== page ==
For generations, we have focused on the individual drivers of success: passion, hard work, talent, and luck. But in today’s dramatically reconfigured world, success is increasingly dependent on how we interact with others. In Give and Take, Adam Grant, an award-winning researcher and Wharton’s highest-rated professor, examines the surprising forces that shape why some people rise to the top of the success ladder while others sink to the bottom. Praised by social scientists, business theorists, and corporate leaders, Give and Take opens up an approach to work, interactions, and productivity that is nothing short of revolutionary.

The Confidence Code for Girls: Taking Risks, Messing Up, and Becoming Your Amazingly Imperfect, Totally Powerful Self - Katty Kay and Claire Shipman
Girls can rule the world—all they need is confidence. This empowering, entertaining guide from the bestselling authors of The Confidence Code gives girls the essential yet elusive code to becoming bold, brave, and fearless.
It’s a paradox familiar to parents everywhere: girls are achieving like never before, yet they’re consumed with doubt on the inside. Girls worry constantly about how they look, what people think, whether to try out for a sports team or school play, why they aren’t getting “perfect” grades, and how many likes and followers they have online.
Katty Kay and Claire Shipman use cutting-edge science and research, as well as proven methods of behavioral change, to reach girls just when they need it the most—the tween and teen years.
Packed with graphic novel strips; appealing illustrations; fun lists, quizzes, and challenges; and true stories from tons of real girls, The Confidence Code for Girls teaches girls to embrace risk, deal with failure, and be their most authentic selves.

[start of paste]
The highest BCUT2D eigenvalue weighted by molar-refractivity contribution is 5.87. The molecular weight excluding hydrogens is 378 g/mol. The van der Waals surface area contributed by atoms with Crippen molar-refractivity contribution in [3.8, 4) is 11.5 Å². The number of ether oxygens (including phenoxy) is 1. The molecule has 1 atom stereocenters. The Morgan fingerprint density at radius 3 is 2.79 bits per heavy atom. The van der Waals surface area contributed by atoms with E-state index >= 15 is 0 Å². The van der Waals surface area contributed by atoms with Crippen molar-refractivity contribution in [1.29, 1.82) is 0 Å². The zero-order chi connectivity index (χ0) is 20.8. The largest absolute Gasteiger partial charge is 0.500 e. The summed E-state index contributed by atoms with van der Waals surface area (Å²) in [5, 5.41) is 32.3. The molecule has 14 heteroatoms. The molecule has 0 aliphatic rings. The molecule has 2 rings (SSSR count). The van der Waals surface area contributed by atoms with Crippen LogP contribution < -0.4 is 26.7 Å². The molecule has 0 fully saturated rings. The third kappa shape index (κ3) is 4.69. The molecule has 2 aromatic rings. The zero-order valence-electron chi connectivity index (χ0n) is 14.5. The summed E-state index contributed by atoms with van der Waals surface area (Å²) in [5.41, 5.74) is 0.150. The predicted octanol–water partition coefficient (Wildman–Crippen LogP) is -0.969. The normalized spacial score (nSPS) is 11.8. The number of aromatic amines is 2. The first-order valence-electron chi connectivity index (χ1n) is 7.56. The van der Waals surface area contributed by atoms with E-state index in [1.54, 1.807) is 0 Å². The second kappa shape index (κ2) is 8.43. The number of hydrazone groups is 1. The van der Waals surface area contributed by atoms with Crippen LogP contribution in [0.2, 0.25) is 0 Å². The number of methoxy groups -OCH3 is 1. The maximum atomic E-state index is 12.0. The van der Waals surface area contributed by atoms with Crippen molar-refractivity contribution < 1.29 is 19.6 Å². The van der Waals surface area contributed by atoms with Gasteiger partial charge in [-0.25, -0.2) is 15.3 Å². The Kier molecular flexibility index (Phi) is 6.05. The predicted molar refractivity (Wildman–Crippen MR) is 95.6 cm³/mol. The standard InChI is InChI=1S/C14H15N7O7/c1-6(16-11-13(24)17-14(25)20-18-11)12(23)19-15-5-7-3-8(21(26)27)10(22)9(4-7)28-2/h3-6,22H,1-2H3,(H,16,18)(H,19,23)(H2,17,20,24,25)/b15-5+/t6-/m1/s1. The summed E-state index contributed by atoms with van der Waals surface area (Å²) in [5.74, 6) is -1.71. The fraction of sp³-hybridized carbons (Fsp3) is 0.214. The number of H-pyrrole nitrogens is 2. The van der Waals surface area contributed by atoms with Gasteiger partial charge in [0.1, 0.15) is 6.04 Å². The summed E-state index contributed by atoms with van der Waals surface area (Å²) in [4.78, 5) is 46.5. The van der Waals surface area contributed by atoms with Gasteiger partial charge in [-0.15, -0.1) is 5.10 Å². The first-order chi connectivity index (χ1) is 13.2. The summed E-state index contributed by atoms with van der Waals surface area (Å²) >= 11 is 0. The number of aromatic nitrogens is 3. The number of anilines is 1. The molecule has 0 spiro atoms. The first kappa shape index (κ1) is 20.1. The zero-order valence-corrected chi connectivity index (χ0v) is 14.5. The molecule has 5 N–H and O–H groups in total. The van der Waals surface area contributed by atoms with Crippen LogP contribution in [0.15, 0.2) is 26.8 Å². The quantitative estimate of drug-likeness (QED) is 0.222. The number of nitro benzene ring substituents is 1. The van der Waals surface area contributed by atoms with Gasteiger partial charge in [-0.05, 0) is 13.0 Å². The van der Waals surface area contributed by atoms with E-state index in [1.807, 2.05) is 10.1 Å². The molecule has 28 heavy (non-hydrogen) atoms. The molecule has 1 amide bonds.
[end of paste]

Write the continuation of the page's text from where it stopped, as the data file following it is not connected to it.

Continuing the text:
The Power of Play - David Elkind, PH.D
Today's parents often worry that their children will be at a disadvantage if they are not engaged in constant learning, but child development expert David Elkind reassures us that imaginative play goes far to prepare children for academic and social success. Through expert analysis of the research and powerful examples, Elkind shows how creative, spontaneous play fosters healthy mental and social development and sets the stage for academic learning in the first place. An important contribution to the literature about how children learn, The Power of Play restores play's respected place in children's lives and encourages parents to trust their instincts to stay away from many of the dubious educational products on the market.

Start with Why: How Great Leaders Inspire Everyone to Take Action - Simon Sinek
Why are some people and organizations more innovative, more influential, and more profitable than others? Why do some command greater loyalty?
In studying the leaders who've had the greatest influence in the world, Simon Sinek discovered that they all think, act, and communicate in the exact same way-and it's the complete opposite of what everyone else does. People like Martin Luther King Jr., Steve Jobs, and the Wright Brothers might have little in common, but they all started with why.
Drawing on a wide range of real-life stories, Sinek weaves together a clear vision of what it truly takes to lead and inspire.

Make It Stick: The Science of Successful Learning - Peter C. Brown
To most of us, learning something "the hard way" implies wasted time and effort. Good teaching, we believe, should be creatively tailored to the different learning styles of students and should use strategies that make learning easier. Make It Stick turns fashionable ideas like these on their head. Drawing on recent discoveries in cognitive psychology and other disciplines, the authors offer concrete techniques for becoming more productive learners.
Memory plays a central role in our ability to carry out complex cognitive tasks, such as applying knowledge to problems never before encountered and drawing inferences from facts already known. New insights into how memory is encoded, consolidated, and later retrieved have led to a better understanding of how we learn. Grappling with the impediments that make learning challenging leads both to more complex mastery and better retention of what was learned.
Many common study habits and practice routines turn out to be counterproductive. Underlining and highlighting, rereading, cramming, and single-minded repetition of new skills create the illusion of mastery, but gains fade quickly. More complex and durable learning come from self-testing, introducing certain difficulties in practice, waiting to re-study new material until a little forgetting has set in, and interleaving the practice of one skill or topic with another. Speaking most urgently to students, teachers, trainers, and athletes, Make It Stick will appeal to all those interested in the challenge of lifelong learning and self-improvement.